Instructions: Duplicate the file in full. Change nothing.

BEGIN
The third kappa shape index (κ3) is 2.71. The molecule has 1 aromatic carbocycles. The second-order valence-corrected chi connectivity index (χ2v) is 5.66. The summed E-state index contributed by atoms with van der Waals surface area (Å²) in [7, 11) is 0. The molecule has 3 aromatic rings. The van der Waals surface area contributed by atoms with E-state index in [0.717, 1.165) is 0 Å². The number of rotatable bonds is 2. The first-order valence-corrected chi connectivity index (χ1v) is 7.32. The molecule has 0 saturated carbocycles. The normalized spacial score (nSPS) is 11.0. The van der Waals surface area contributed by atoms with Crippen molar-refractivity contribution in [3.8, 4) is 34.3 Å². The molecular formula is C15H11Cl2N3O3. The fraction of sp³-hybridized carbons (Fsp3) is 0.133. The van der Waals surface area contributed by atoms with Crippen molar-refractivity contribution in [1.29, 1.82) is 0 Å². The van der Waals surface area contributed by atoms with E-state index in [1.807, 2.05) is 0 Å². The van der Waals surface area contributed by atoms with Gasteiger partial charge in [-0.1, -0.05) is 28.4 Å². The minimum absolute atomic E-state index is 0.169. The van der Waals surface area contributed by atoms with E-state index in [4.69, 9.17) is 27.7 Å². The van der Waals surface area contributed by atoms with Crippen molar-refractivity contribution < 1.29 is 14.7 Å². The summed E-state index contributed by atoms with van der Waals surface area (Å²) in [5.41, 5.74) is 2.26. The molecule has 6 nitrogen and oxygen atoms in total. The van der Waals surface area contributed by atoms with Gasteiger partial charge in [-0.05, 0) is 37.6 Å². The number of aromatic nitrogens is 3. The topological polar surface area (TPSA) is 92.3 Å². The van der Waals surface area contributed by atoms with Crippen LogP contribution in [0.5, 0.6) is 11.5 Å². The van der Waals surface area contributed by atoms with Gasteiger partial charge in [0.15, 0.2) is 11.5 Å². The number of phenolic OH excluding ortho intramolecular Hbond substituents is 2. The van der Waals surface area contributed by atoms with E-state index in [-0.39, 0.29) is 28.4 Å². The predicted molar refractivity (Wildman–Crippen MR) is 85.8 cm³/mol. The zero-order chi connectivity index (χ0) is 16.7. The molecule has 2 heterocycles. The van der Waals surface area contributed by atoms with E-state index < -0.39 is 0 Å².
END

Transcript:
The third kappa shape index (κ3) is 2.71. The molecule has 1 aromatic carbocycles. The second-order valence-corrected chi connectivity index (χ2v) is 5.66. The summed E-state index contributed by atoms with van der Waals surface area (Å²) in [7, 11) is 0. The molecule has 3 aromatic rings. The van der Waals surface area contributed by atoms with E-state index in [0.717, 1.165) is 0 Å². The number of rotatable bonds is 2. The first-order valence-corrected chi connectivity index (χ1v) is 7.32. The molecule has 0 saturated carbocycles. The normalized spacial score (nSPS) is 11.0. The van der Waals surface area contributed by atoms with Crippen molar-refractivity contribution in [3.8, 4) is 34.3 Å². The molecular formula is C15H11Cl2N3O3. The fraction of sp³-hybridized carbons (Fsp3) is 0.133. The van der Waals surface area contributed by atoms with Crippen molar-refractivity contribution in [1.29, 1.82) is 0 Å². The van der Waals surface area contributed by atoms with E-state index in [1.807, 2.05) is 0 Å². The van der Waals surface area contributed by atoms with Gasteiger partial charge in [-0.1, -0.05) is 28.4 Å². The minimum absolute atomic E-state index is 0.169. The van der Waals surface area contributed by atoms with E-state index in [4.69, 9.17) is 27.7 Å². The van der Waals surface area contributed by atoms with Crippen molar-refractivity contribution < 1.29 is 14.7 Å². The summed E-state index contributed by atoms with van der Waals surface area (Å²) in [5.41, 5.74) is 2.26. The molecule has 6 nitrogen and oxygen atoms in total. The van der Waals surface area contributed by atoms with Gasteiger partial charge in [-0.05, 0) is 37.6 Å². The number of aromatic nitrogens is 3. The topological polar surface area (TPSA) is 92.3 Å². The van der Waals surface area contributed by atoms with Crippen LogP contribution in [0.5, 0.6) is 11.5 Å². The van der Waals surface area contributed by atoms with Gasteiger partial charge in [0.15, 0.2) is 11.5 Å². The number of phenolic OH excluding ortho intramolecular Hbond substituents is 2. The van der Waals surface area contributed by atoms with E-state index in [-0.39, 0.29) is 28.4 Å². The predicted molar refractivity (Wildman–Crippen MR) is 85.8 cm³/mol. The zero-order chi connectivity index (χ0) is 16.7. The molecule has 2 heterocycles. The van der Waals surface area contributed by atoms with E-state index < -0.39 is 0 Å².